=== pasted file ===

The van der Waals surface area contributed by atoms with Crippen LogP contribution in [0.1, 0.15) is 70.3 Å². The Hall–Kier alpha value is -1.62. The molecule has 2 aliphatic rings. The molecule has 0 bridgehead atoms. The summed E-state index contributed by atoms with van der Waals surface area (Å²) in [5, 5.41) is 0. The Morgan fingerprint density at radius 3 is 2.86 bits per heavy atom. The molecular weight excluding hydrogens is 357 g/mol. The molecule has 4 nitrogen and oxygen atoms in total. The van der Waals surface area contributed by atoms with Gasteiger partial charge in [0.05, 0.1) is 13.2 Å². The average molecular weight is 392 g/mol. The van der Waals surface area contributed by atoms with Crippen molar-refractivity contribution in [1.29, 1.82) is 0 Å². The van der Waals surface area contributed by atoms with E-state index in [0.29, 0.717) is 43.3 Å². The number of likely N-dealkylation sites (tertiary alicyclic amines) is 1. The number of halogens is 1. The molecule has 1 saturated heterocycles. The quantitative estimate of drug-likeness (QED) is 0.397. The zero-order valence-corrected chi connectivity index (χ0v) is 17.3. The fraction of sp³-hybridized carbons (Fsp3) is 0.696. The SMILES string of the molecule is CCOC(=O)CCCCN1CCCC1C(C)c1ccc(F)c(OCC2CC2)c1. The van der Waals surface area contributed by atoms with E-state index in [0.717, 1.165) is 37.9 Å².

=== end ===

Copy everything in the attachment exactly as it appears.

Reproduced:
The van der Waals surface area contributed by atoms with Crippen LogP contribution in [0.1, 0.15) is 70.3 Å². The Hall–Kier alpha value is -1.62. The molecule has 2 aliphatic rings. The molecule has 0 bridgehead atoms. The summed E-state index contributed by atoms with van der Waals surface area (Å²) in [5, 5.41) is 0. The Morgan fingerprint density at radius 3 is 2.86 bits per heavy atom. The molecular weight excluding hydrogens is 357 g/mol. The molecule has 4 nitrogen and oxygen atoms in total. The van der Waals surface area contributed by atoms with Gasteiger partial charge in [0.05, 0.1) is 13.2 Å². The average molecular weight is 392 g/mol. The van der Waals surface area contributed by atoms with Crippen molar-refractivity contribution in [1.29, 1.82) is 0 Å². The van der Waals surface area contributed by atoms with E-state index in [0.29, 0.717) is 43.3 Å². The number of likely N-dealkylation sites (tertiary alicyclic amines) is 1. The number of halogens is 1. The molecule has 1 saturated heterocycles. The quantitative estimate of drug-likeness (QED) is 0.397. The zero-order valence-corrected chi connectivity index (χ0v) is 17.3. The fraction of sp³-hybridized carbons (Fsp3) is 0.696. The SMILES string of the molecule is CCOC(=O)CCCCN1CCCC1C(C)c1ccc(F)c(OCC2CC2)c1. The van der Waals surface area contributed by atoms with E-state index in [0.717, 1.165) is 37.9 Å².